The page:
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Viewing Public Schools As Corporations

Look at Public Schools Professionally, Not Emotionally

Dear Dr. Fournier:

This year my child will be entering first grade in a Little Rock Public School. Recently, I had some spare time and dropped in to visit the school. There was a sign at the entrance that stated all parents and visitors were to check in at the front desk.

I stopped at the front desk and asked permission to walk through the school. I was told the principal was in a meeting and she was the only one who could take me on a tour. I explained I only wanted to take a peek at the school facilities and not to go into any classrooms. I was rudely told that this was unheard of and there would be an open house for new parents and students.

I decided to visit two private schools the same day. I was very warmly greeted and immediately given a tour. They told me if I wanted to set an appointment to come back, they would take me into the classes.

Do you have any suggestions for new parents who want to visit a public school?  I dislike scheduled appointments, because I like to see what the school is like every day.

Lisa M.

Little Rock, Ark.

Dear Lisa:

When a child enters any school for the first time, no matter what his or her age or grade, the entire family is introduced to a new culture.


School will be your child's home for at least six, maybe seven, hours a day Lisa. It is understandable you want to feel comfortable with both its educational and social aspects. All parents should desire this.

Unfortunately, culture shock often brings fear and intimidation. We are immediately confronted with new rules and new expectations that are so familiar to teachers and administrators they can't understand our frustration.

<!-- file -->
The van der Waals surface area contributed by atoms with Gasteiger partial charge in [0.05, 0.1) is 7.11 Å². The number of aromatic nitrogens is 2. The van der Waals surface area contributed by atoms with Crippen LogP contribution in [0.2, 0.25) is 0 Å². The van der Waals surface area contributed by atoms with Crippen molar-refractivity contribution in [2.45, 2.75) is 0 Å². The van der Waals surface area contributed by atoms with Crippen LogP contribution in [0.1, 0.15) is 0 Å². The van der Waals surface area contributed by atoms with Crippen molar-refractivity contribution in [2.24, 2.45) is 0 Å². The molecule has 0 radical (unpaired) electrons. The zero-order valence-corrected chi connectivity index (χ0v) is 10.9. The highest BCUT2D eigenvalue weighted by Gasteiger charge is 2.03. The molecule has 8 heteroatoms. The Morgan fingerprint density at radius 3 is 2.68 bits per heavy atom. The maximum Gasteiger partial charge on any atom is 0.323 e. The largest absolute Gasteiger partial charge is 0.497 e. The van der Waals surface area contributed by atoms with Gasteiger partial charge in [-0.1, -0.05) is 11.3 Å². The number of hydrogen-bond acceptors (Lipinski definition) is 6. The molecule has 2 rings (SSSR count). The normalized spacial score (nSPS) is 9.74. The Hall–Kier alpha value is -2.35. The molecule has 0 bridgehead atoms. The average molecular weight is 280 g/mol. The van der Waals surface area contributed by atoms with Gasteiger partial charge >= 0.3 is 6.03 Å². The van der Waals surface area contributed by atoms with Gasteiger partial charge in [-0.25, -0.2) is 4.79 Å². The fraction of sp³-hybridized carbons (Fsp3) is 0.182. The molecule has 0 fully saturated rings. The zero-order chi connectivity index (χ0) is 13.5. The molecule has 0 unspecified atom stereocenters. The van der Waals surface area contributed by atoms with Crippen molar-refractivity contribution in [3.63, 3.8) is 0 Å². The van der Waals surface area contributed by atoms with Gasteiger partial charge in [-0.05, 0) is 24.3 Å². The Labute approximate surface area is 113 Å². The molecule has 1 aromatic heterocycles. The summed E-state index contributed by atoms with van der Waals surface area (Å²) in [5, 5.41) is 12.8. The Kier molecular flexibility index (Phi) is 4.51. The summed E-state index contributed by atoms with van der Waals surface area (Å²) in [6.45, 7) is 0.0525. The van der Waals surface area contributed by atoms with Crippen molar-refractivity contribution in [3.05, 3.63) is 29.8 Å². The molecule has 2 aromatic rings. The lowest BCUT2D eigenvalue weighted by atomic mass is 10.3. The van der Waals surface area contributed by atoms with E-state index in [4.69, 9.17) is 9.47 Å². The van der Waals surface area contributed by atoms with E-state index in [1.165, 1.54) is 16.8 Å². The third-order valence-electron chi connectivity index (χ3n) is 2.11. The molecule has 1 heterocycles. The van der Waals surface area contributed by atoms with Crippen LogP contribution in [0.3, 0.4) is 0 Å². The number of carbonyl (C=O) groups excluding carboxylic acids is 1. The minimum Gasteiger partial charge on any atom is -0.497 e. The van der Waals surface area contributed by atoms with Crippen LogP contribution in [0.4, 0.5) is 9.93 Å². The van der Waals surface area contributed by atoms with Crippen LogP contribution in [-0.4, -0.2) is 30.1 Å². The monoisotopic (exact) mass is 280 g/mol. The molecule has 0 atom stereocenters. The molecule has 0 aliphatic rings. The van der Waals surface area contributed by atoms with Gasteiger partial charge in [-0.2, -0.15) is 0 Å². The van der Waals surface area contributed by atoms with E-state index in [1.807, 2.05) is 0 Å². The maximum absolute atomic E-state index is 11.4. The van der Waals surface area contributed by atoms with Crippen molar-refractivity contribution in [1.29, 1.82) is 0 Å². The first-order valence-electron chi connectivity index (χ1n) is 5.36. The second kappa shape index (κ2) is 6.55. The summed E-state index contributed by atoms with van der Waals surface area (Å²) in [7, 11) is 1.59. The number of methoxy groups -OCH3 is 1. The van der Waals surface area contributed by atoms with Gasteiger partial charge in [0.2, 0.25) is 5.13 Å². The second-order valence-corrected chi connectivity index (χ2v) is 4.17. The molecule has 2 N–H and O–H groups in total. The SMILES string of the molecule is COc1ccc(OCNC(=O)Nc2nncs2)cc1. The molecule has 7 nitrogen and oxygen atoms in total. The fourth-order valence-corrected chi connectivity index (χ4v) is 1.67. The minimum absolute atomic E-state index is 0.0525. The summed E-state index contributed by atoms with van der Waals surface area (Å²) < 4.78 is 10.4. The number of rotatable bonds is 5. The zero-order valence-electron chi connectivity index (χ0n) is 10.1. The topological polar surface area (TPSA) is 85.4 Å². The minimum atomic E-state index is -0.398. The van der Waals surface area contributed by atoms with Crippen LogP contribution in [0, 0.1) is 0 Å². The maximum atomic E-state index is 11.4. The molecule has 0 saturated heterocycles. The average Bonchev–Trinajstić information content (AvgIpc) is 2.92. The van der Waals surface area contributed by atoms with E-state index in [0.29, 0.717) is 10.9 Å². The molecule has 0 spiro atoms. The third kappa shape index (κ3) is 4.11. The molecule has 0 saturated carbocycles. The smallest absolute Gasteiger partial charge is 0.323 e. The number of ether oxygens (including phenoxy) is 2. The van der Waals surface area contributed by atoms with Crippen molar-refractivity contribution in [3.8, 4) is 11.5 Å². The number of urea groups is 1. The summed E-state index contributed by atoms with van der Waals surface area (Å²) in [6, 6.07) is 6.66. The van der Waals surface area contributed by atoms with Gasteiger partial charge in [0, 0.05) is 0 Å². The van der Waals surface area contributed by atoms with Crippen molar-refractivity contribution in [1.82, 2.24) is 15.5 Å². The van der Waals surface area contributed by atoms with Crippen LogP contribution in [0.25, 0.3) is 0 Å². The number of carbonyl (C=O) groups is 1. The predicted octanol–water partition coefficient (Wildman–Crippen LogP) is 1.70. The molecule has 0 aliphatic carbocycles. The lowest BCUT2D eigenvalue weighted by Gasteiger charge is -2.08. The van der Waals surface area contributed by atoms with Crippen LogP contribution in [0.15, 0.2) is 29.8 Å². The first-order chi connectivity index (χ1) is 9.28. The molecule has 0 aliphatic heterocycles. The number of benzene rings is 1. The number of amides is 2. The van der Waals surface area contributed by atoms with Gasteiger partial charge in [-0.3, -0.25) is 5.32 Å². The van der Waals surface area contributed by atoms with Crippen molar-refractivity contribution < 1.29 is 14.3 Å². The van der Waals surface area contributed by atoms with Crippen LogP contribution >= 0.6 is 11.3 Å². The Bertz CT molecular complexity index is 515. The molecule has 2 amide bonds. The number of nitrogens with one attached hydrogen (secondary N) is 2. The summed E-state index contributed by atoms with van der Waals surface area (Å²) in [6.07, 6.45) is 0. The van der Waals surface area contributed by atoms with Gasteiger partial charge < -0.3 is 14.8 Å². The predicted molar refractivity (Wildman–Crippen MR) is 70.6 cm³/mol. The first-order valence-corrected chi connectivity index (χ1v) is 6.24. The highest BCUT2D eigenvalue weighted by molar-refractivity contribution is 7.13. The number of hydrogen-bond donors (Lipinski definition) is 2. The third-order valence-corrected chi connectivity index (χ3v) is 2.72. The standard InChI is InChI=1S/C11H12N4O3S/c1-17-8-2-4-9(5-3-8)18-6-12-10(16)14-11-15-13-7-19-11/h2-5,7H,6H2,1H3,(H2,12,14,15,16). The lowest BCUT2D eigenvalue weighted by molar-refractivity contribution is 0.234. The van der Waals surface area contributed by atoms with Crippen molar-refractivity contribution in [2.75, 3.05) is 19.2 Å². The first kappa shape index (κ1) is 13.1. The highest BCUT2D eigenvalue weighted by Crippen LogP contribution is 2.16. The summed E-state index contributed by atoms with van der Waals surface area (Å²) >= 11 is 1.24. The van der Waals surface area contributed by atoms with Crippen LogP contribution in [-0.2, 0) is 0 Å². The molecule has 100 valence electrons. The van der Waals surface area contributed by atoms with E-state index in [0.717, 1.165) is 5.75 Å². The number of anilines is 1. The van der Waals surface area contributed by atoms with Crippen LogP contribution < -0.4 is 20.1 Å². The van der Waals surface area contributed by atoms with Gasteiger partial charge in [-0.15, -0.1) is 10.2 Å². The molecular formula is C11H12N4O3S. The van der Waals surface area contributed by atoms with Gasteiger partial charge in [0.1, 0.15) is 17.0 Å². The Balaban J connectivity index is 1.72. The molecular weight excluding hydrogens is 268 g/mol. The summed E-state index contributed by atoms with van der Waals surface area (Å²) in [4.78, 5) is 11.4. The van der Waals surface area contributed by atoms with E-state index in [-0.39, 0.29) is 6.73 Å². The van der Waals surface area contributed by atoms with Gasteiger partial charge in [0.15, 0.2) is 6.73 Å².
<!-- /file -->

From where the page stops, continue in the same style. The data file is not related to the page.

These frustrations often blend with a feeling of intimidation and parents back off, many staying away from their children's schools. Teachers and administrators then misinterpreted this distancing as a lack of interest on the parents' part. A gap occurs or is perceived as such, hurting the positive relationship needed between parents and teachers/administrators for a learning partnership that is supportive of the child.


Lisa, I want you to look at the school through different eyes, professional not emotional.  If it's a public school, view it as a corporation in which you have purchased stock (in the form of taxes or tuition).  Your dividend is the education, not just schooling, of your child.  As a parent, you have a seat on the board of directors and with extensive knowledge of the company's goals and operations; you have a voice in its policies.

Perhaps you need to do some research by talking to other directors (parents) and the company's employees (teachers and administrators).

Just as you would make a professional appointment to meet a doctor, lawyer or CEO for the first time, you should also use this formal way of introducing yourself at your child's school. At this professional appointment, however, you should be ready for an open discussion of goals, expectations, established policies and procedures, and other aspects of the school culture. Once knowledgeable, inform the school of your intention to visit without appointment.

However do not jump to hasty conclusions. Be prepared to observe your child's school on numerous occasions and not come to judgments based on one visit. Gather knowledge from a variety of sources, teachers and other parents to complement your own observations.

It is important to attend PTA meetings and to participate in your child's school culture. Having complete knowledge is more than important. It is imperative. This is the only weapon against your own fear and intimidation, and it is the basis for your effective participation in your child's education.

More Stories By Dr. Yvonne Fournier

Dr. Yvonne Fournier is Founder and President of Fournier Learning Strategies. Her column, "Hassle-Free Homework" was published by the Scripps Howard News Service for 20 years. She has been a pharmacist, public health administrator, demographer and entrepreneur. Dr. Fournier, arguably one of the most prolific of educators and child advocates in America today, has followed her own roadmap, calling not just for change or improvement in education but for an entirely new model.

She remains one of the most controversial opponents of the current education system in America.